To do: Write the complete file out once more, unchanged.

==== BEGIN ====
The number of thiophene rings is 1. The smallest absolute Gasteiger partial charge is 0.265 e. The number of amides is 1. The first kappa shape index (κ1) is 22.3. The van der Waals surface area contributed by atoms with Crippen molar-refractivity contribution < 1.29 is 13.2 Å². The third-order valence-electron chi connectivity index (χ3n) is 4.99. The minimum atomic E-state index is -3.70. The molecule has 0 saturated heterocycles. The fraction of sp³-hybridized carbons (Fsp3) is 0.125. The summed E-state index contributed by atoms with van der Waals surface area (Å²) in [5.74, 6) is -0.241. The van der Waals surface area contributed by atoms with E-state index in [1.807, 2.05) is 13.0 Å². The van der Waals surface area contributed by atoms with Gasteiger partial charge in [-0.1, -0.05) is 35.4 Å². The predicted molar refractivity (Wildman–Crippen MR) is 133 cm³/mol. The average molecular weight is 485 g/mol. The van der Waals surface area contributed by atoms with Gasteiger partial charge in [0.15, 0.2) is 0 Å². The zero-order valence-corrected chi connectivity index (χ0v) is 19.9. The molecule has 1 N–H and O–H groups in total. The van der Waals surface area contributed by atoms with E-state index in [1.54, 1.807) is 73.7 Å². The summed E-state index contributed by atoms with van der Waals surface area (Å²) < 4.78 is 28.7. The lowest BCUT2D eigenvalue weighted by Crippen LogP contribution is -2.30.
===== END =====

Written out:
The number of thiophene rings is 1. The smallest absolute Gasteiger partial charge is 0.265 e. The number of amides is 1. The first kappa shape index (κ1) is 22.3. The van der Waals surface area contributed by atoms with Crippen molar-refractivity contribution < 1.29 is 13.2 Å². The third-order valence-electron chi connectivity index (χ3n) is 4.99. The minimum atomic E-state index is -3.70. The molecule has 0 saturated heterocycles. The fraction of sp³-hybridized carbons (Fsp3) is 0.125. The summed E-state index contributed by atoms with van der Waals surface area (Å²) in [5.74, 6) is -0.241. The van der Waals surface area contributed by atoms with E-state index in [1.807, 2.05) is 13.0 Å². The van der Waals surface area contributed by atoms with Gasteiger partial charge in [-0.1, -0.05) is 35.4 Å². The predicted molar refractivity (Wildman–Crippen MR) is 133 cm³/mol. The average molecular weight is 485 g/mol. The van der Waals surface area contributed by atoms with Gasteiger partial charge in [0.15, 0.2) is 0 Å². The zero-order valence-corrected chi connectivity index (χ0v) is 19.9. The molecule has 1 N–H and O–H groups in total. The van der Waals surface area contributed by atoms with E-state index in [1.54, 1.807) is 73.7 Å². The summed E-state index contributed by atoms with van der Waals surface area (Å²) < 4.78 is 28.7. The lowest BCUT2D eigenvalue weighted by Crippen LogP contribution is -2.30.